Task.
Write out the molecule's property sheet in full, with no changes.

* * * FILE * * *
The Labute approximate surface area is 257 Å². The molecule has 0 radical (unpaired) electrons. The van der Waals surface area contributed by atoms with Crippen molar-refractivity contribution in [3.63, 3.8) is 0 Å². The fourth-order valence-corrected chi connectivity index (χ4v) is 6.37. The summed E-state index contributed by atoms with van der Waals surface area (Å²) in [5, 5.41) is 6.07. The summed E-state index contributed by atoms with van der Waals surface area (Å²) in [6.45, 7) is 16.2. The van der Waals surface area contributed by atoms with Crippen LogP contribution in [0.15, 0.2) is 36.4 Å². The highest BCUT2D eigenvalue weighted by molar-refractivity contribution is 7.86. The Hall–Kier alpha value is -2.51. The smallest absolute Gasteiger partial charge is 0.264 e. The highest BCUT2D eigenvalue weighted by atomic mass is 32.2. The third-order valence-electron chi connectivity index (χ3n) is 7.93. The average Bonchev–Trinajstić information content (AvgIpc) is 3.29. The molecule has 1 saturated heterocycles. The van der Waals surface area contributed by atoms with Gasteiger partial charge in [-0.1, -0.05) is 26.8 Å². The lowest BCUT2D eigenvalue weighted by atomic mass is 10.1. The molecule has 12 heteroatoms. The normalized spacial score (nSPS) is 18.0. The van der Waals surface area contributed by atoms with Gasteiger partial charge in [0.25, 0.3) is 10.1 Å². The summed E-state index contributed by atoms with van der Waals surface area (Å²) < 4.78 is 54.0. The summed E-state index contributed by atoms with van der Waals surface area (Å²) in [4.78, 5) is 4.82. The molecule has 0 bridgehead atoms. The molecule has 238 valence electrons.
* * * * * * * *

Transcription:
The Labute approximate surface area is 257 Å². The molecule has 0 radical (unpaired) electrons. The van der Waals surface area contributed by atoms with Crippen molar-refractivity contribution in [3.63, 3.8) is 0 Å². The fourth-order valence-corrected chi connectivity index (χ4v) is 6.37. The summed E-state index contributed by atoms with van der Waals surface area (Å²) in [5, 5.41) is 6.07. The summed E-state index contributed by atoms with van der Waals surface area (Å²) in [6.45, 7) is 16.2. The van der Waals surface area contributed by atoms with Crippen LogP contribution in [0.15, 0.2) is 36.4 Å². The highest BCUT2D eigenvalue weighted by molar-refractivity contribution is 7.86. The Hall–Kier alpha value is -2.51. The smallest absolute Gasteiger partial charge is 0.264 e. The highest BCUT2D eigenvalue weighted by atomic mass is 32.2. The third-order valence-electron chi connectivity index (χ3n) is 7.93. The average Bonchev–Trinajstić information content (AvgIpc) is 3.29. The molecule has 1 saturated heterocycles. The van der Waals surface area contributed by atoms with Gasteiger partial charge in [-0.1, -0.05) is 26.8 Å². The lowest BCUT2D eigenvalue weighted by atomic mass is 10.1. The molecule has 12 heteroatoms. The normalized spacial score (nSPS) is 18.0. The van der Waals surface area contributed by atoms with Gasteiger partial charge in [0.25, 0.3) is 10.1 Å². The summed E-state index contributed by atoms with van der Waals surface area (Å²) < 4.78 is 54.0. The summed E-state index contributed by atoms with van der Waals surface area (Å²) in [4.78, 5) is 4.82. The molecule has 0 bridgehead atoms. The molecule has 238 valence electrons.